At the same time, iStaples continued to have very strong traction within Staples High School. Roughly 80% of the student body was still using the product daily. We decided to explore if the concept could scale. Three weeks after meeting, we launched another school using a white-labeled app to see if we’d have product-market fit at other schools. Half of this second school joined in three hours, and we considered that strong validation. Things quickly expanded to 17 schools, each with its own app, before we decided to consolidate to a single app, mainly so we could deliver features to users more quickly. We called it Saturn, named after the Roman god of time.

When we had 50 schools, we met investors in California for the first time, and General Catalyst led our Seed round. Almost immediately, we returned to Penn to pack up our apartment — we had moved in together by that time. There wasn’t much of a conversation. We both submitted to start a leave of absence and haven’t been back since.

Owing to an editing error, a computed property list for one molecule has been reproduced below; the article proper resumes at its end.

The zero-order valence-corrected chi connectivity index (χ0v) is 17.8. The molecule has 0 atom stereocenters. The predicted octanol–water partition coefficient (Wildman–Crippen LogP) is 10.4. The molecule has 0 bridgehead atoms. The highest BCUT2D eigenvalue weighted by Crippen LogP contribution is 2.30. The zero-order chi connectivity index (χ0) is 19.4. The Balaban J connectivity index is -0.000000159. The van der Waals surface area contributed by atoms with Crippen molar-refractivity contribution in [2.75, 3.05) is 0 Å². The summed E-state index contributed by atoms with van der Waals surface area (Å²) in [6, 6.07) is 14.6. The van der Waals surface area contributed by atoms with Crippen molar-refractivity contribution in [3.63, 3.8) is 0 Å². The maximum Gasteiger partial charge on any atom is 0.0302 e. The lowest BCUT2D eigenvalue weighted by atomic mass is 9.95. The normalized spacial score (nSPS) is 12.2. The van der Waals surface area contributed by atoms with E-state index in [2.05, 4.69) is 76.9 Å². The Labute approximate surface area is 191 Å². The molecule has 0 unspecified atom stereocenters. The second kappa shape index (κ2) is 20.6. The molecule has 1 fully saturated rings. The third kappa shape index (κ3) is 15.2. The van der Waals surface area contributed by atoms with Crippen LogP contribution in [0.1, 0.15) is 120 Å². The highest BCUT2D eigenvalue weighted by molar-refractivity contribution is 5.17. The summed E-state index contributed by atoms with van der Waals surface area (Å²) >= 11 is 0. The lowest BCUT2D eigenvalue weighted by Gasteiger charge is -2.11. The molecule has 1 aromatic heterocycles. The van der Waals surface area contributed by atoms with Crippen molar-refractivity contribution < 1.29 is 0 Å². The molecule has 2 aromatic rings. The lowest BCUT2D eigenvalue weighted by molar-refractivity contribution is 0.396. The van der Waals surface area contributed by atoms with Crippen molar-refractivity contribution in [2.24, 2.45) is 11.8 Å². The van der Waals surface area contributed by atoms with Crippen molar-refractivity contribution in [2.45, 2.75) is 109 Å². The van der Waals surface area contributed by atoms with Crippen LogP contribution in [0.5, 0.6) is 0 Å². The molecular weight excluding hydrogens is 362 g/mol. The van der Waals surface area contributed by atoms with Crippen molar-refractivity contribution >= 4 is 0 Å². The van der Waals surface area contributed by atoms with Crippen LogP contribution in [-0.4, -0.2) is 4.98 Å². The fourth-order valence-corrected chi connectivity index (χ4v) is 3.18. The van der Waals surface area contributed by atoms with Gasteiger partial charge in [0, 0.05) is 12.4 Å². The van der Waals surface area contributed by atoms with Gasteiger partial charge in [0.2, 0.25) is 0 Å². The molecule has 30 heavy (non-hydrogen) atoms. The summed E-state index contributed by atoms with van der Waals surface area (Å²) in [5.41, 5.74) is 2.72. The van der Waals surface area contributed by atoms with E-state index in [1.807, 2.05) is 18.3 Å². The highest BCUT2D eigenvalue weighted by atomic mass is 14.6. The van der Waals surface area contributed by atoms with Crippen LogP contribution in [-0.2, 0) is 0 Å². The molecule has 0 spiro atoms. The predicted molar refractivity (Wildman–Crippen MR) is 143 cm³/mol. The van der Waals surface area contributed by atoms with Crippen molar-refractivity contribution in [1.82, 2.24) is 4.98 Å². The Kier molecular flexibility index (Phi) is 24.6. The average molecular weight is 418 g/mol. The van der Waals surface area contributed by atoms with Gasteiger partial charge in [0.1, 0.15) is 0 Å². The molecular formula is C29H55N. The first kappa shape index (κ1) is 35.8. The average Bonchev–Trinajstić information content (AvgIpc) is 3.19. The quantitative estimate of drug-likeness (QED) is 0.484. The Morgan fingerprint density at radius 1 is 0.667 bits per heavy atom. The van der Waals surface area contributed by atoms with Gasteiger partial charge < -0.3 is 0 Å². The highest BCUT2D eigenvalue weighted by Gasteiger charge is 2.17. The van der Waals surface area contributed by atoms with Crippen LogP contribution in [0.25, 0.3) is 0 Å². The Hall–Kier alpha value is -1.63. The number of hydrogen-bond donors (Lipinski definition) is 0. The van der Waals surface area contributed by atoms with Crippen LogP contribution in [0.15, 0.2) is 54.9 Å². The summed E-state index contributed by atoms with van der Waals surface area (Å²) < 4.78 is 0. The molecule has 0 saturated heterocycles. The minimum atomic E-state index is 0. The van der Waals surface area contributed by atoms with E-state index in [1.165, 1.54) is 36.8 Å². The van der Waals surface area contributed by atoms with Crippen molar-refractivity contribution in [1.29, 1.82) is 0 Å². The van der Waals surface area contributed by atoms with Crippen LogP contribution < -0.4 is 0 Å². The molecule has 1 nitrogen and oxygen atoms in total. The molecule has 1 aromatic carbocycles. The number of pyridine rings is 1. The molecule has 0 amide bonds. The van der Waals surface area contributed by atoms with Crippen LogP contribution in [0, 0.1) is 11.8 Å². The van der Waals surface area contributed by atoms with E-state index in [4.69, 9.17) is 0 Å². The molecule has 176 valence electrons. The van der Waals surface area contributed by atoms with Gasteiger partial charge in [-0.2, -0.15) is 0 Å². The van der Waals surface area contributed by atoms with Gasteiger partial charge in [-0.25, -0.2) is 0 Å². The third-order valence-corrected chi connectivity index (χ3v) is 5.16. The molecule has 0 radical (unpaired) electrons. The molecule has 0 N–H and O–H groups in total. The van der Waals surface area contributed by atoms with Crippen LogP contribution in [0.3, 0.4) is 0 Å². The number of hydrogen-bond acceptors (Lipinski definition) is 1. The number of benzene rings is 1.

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As a college student, you were also a Tesla employee. How did that work out?
During high school, I developed an Apple Watch and iOS application that effectively served as a remote control for the key functions of a Tesla — called Tesla Toolbox. It took off among Tesla owners, and the company reached out to me. They wound up hiring me, first as an intern and then as a full-time software engineer on the company’s Supercharger Analytics team.

I was based out of Philadelphia while studying at Penn but visited my team in San Francisco regularly. I was in a very demanding dual-degree program at Penn and made sacrifices to continue at Tesla, but I was learning more there than I was in the classroom, so it felt like the right trade-off.

What has Saturn’s fundraising journey looked like?